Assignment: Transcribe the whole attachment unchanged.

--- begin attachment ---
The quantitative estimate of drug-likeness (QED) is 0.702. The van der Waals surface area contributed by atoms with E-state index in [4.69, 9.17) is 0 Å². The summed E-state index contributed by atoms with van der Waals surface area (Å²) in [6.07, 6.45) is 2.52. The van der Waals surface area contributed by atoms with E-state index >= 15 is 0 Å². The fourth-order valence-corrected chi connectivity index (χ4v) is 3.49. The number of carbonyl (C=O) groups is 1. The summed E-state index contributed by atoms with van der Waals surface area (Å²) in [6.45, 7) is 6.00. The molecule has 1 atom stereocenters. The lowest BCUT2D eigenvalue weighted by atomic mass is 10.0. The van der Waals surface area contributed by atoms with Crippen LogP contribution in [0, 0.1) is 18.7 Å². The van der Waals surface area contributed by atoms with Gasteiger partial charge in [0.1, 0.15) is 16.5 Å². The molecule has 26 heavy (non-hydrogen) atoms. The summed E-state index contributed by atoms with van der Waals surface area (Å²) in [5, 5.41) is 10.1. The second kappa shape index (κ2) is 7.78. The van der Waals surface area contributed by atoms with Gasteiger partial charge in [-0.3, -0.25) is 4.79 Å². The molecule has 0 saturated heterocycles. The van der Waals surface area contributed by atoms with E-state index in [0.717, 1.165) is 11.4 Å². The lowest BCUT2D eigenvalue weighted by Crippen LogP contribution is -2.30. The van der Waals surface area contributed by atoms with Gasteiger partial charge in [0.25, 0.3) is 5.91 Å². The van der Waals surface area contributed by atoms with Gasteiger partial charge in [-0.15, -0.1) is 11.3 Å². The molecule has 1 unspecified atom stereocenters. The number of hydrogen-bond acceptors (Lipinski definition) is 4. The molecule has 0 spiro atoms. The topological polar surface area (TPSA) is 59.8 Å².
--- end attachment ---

The quantitative estimate of drug-likeness (QED) is 0.702. The van der Waals surface area contributed by atoms with E-state index in [4.69, 9.17) is 0 Å². The summed E-state index contributed by atoms with van der Waals surface area (Å²) in [6.07, 6.45) is 2.52. The van der Waals surface area contributed by atoms with E-state index >= 15 is 0 Å². The fourth-order valence-corrected chi connectivity index (χ4v) is 3.49. The number of carbonyl (C=O) groups is 1. The summed E-state index contributed by atoms with van der Waals surface area (Å²) in [6.45, 7) is 6.00. The molecule has 1 atom stereocenters. The lowest BCUT2D eigenvalue weighted by atomic mass is 10.0. The van der Waals surface area contributed by atoms with Crippen LogP contribution in [0, 0.1) is 18.7 Å². The van der Waals surface area contributed by atoms with Gasteiger partial charge in [0.1, 0.15) is 16.5 Å². The molecule has 26 heavy (non-hydrogen) atoms. The summed E-state index contributed by atoms with van der Waals surface area (Å²) in [5, 5.41) is 10.1. The second kappa shape index (κ2) is 7.78. The van der Waals surface area contributed by atoms with Gasteiger partial charge in [-0.3, -0.25) is 4.79 Å². The molecule has 0 saturated heterocycles. The van der Waals surface area contributed by atoms with E-state index in [0.717, 1.165) is 11.4 Å². The lowest BCUT2D eigenvalue weighted by Crippen LogP contribution is -2.30. The van der Waals surface area contributed by atoms with Gasteiger partial charge in [0.25, 0.3) is 5.91 Å². The van der Waals surface area contributed by atoms with Gasteiger partial charge in [-0.15, -0.1) is 11.3 Å². The molecule has 1 unspecified atom stereocenters. The number of hydrogen-bond acceptors (Lipinski definition) is 4. The molecule has 0 spiro atoms. The topological polar surface area (TPSA) is 59.8 Å².